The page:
… Masterchef: It’s The Final!

I switch on BBC One. I meet a couple strolling on a blustery beach in the North East, throwing a stick for a black Labrador. Perhaps one of them has a heart-warming backstory. Possibly the dog.

Sharp edit to a flashy new city canal-side development where a beautiful young couple are walking bouncily, arm in arm, laughing. Presumably heading home from a Sunday brunch of smashed smoked toast on a bed of fairtrade scrambled avocado.

Cut to the home of a busy parent serving up a delicious, healthy tea. I suspect this is a stunt family of child actors because the kids are actually eating the food and a) the food is made using ingredients and it’s not even beige, b) without fighting and c) all the kids are at a table, at the same time, and using cutlery.



After six gruelling weeks this means we’ve arrived at the final of Masterchef!

Now if you’d pitched the idea of Masterchef to me at the outset, I’d never have believed it would take off.

“You remember Gary Rhodes? Sports cars and Michelin stars? Cooking is the new rock and roll? Well, we’re going to get rid of him, replace him with a curmudgeonly Australian chef and a cockney greengrocer. And they’re going to watch people you don’t know cooking food you can’t taste, from recipes we don’t tell you, for a prize we haven’t specified. And we’ll put it on random days of the week, at random times and random lengths so you’ve no idea where you’re up to, until we film them on bleak empty beaches and beside canals to add human interest in the final.”

But it works for me. And the other five million of us who watch the final.

I love Masterchef!

I love Greg and John. 

You see, the advantage of getting a cook and a greengrocer instead of a TV presenter is that they know what they’re talking about.  When things literally go on fire in the semi-finals, and the poo hits the non-stick pan, twenty years in restaurants kick in, and John will reach out an arm and give a pep talk that would put the best football managers to shame.  “Take a breath.  Wipe down and start over.  Now, come on.  You’ve got this!” 

You get the same when Gary Neville or Simon Cowell or Craig Revell Horwood drop their pantomime villain (or indeed dame) act and give a moment of guidance or insight, and you suddenly realise why they’re the judges and the rest of us are portly middle aged men chuntering in front of the telly.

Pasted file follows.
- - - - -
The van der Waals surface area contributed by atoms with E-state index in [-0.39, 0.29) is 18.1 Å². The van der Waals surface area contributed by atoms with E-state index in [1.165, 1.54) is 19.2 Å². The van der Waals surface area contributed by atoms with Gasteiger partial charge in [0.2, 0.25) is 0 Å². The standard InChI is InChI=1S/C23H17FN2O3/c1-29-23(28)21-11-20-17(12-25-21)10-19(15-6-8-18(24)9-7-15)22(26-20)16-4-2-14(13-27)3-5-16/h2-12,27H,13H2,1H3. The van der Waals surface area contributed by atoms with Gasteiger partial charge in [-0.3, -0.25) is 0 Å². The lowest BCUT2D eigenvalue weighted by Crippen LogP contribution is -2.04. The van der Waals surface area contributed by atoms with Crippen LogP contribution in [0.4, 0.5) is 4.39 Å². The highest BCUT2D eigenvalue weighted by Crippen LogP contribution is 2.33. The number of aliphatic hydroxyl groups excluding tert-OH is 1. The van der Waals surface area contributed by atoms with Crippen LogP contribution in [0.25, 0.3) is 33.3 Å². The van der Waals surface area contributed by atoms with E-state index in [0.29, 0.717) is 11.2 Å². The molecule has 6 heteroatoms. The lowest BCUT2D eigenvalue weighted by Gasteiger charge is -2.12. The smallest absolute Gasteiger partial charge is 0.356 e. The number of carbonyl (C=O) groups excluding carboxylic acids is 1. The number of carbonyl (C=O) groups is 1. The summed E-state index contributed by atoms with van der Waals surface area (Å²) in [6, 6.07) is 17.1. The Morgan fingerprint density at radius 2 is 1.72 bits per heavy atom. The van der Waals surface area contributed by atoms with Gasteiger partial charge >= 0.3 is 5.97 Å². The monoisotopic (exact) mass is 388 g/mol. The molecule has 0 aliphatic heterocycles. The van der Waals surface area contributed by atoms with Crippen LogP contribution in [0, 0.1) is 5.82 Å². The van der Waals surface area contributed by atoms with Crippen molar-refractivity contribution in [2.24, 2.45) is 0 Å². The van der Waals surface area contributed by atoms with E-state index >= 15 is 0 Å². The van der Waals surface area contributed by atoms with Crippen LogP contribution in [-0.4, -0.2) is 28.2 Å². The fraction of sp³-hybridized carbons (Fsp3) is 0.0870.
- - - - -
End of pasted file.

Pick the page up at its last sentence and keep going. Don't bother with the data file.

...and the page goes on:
Talking of Strictly (which I appreciate we weren’t), when I was watching with the girl a couple of years ago, she heard John Torode introduced.

“Is he not an Italian dancer?”

“Sorry darling.  What?”

“John Torode.  Was he in Saturday Night Fever?”

“Ah.  Travolta.  That would be John Travolta.”

Two short years later, while typing this, I realise I should have said Travolta’s cooking was good, but too Grease-y.

But Gregg, heir to the sausage roll empire, never lets you down when the right word is called for.

“The tangy, salty bite of the cheddar against the soft sweetness of the onions. Chris Really knows how to combine flavours!”


Hey! Gregg!

It’s cheese and onion!  Everybody knows how to combine those flavours!

What’s next?

The fatty richness of ham and the savoury earthiness of the mushroom?

The sharp acidity of the vinegar and the salty saltiness of the salt?

If it’s already a pizza topping or a crisp flavour, it doesn’t count as an exciting flavour combination!

But there are only so many foods.  How many variations of pasta can there be? (yes, I know, Italians:  about a million).  So eventually even Gregg runs short of advice.

My favourite was his advice on okra; a very unforgiving ingredient. “Undercooked it’s tough.  Overcooked it goes slimy.”   

Get it spot on and it’s both. 


The secret is to remember that some food is fancy.  Some food is nice.  Not all fancy food is nice and not all nice food is fancy.

Which reminds me of when I was on the show in 2015.

Fans of the programme might remember.

In the final I was up against Fiona who was doing sole cooked on the bone with new potatoes and samphire and a chocolate fondant, and Neil who served up rack of lamb with a herb crumb followed by panna cotta.

Time was tight.

Gregg and John come to my work station.

“What’ve you got for us, Rick?”

“I’ll be doing twice-cooked pain de campagne. I’ll be taking an artisan white loaf, carving it into three-quarter inch tranches, and I’m going to be applying heat under a medium grill to get a golden caramelisation on both sides, and I’ll be serving that under a layer of “I Can’t Believe It’s Not Butter”.”

“Toast, mate?”




I can’t really write about Masterchef without linking to this by Swedemason. I’m sure you’ve seen it https://www.youtube.com/watch?v=IfeyUGZt8nk

3 thoughts on “… Masterchef: It’s The Final!

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